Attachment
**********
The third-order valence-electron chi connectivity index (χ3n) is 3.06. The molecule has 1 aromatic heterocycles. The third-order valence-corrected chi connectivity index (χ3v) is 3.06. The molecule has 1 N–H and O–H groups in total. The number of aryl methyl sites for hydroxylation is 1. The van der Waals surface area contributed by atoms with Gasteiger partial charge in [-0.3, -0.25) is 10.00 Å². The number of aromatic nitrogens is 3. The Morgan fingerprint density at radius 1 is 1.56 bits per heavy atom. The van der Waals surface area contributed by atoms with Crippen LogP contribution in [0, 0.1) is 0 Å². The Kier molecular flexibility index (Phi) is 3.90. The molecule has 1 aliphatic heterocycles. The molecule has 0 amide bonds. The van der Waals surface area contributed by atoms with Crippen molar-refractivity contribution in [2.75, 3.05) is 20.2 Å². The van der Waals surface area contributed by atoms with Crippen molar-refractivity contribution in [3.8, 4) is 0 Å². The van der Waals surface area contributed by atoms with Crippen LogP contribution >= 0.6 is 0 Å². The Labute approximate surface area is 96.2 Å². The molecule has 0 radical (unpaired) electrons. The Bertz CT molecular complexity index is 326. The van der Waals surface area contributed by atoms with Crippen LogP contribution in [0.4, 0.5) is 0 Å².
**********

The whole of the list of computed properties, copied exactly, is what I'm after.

The third-order valence-electron chi connectivity index (χ3n) is 3.06. The molecule has 1 aromatic heterocycles. The third-order valence-corrected chi connectivity index (χ3v) is 3.06. The molecule has 1 N–H and O–H groups in total. The number of aryl methyl sites for hydroxylation is 1. The van der Waals surface area contributed by atoms with Gasteiger partial charge in [-0.3, -0.25) is 10.00 Å². The number of aromatic nitrogens is 3. The Morgan fingerprint density at radius 1 is 1.56 bits per heavy atom. The van der Waals surface area contributed by atoms with Crippen LogP contribution in [0, 0.1) is 0 Å². The Kier molecular flexibility index (Phi) is 3.90. The molecule has 1 aliphatic heterocycles. The molecule has 0 amide bonds. The van der Waals surface area contributed by atoms with Crippen molar-refractivity contribution in [2.75, 3.05) is 20.2 Å². The van der Waals surface area contributed by atoms with Crippen molar-refractivity contribution in [3.8, 4) is 0 Å². The van der Waals surface area contributed by atoms with Crippen LogP contribution >= 0.6 is 0 Å². The Labute approximate surface area is 96.2 Å². The molecule has 0 radical (unpaired) electrons. The Bertz CT molecular complexity index is 326. The van der Waals surface area contributed by atoms with Crippen LogP contribution in [0.4, 0.5) is 0 Å².